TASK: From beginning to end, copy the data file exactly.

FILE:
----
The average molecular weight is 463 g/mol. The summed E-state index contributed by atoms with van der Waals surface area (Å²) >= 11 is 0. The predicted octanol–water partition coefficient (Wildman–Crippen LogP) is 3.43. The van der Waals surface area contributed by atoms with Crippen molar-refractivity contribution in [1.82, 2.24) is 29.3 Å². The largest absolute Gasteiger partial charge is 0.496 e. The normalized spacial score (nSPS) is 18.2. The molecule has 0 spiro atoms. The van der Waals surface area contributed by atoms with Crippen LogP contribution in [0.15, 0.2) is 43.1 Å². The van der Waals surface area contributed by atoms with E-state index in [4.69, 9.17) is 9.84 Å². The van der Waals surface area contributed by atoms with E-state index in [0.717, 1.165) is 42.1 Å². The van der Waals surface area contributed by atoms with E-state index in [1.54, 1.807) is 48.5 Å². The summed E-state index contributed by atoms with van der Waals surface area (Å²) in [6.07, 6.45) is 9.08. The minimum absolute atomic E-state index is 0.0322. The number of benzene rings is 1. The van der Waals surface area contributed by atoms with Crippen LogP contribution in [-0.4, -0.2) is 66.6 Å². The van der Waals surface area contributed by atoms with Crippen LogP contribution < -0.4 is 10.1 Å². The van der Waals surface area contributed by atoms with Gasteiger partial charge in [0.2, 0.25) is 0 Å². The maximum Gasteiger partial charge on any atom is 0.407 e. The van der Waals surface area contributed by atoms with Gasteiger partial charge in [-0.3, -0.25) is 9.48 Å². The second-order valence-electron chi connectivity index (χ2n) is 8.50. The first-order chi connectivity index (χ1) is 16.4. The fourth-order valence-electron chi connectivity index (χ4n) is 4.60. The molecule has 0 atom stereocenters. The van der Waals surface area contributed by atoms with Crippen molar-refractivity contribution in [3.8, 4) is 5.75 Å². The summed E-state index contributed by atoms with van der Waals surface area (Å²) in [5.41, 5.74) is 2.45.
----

The average molecular weight is 463 g/mol. The summed E-state index contributed by atoms with van der Waals surface area (Å²) >= 11 is 0. The predicted octanol–water partition coefficient (Wildman–Crippen LogP) is 3.43. The van der Waals surface area contributed by atoms with Crippen molar-refractivity contribution in [1.82, 2.24) is 29.3 Å². The largest absolute Gasteiger partial charge is 0.496 e. The normalized spacial score (nSPS) is 18.2. The molecule has 0 spiro atoms. The van der Waals surface area contributed by atoms with Crippen LogP contribution in [0.15, 0.2) is 43.1 Å². The van der Waals surface area contributed by atoms with E-state index in [4.69, 9.17) is 9.84 Å². The van der Waals surface area contributed by atoms with E-state index in [0.717, 1.165) is 42.1 Å². The van der Waals surface area contributed by atoms with E-state index in [1.54, 1.807) is 48.5 Å². The summed E-state index contributed by atoms with van der Waals surface area (Å²) in [6.07, 6.45) is 9.08. The minimum absolute atomic E-state index is 0.0322. The number of benzene rings is 1. The van der Waals surface area contributed by atoms with Crippen LogP contribution in [-0.4, -0.2) is 66.6 Å². The van der Waals surface area contributed by atoms with Crippen LogP contribution < -0.4 is 10.1 Å². The van der Waals surface area contributed by atoms with Gasteiger partial charge in [0.2, 0.25) is 0 Å². The maximum Gasteiger partial charge on any atom is 0.407 e. The van der Waals surface area contributed by atoms with Gasteiger partial charge in [-0.3, -0.25) is 9.48 Å². The second-order valence-electron chi connectivity index (χ2n) is 8.50. The first-order chi connectivity index (χ1) is 16.4. The fourth-order valence-electron chi connectivity index (χ4n) is 4.60. The molecule has 0 atom stereocenters. The van der Waals surface area contributed by atoms with Crippen molar-refractivity contribution in [3.8, 4) is 5.75 Å². The summed E-state index contributed by atoms with van der Waals surface area (Å²) in [5.41, 5.74) is 2.45.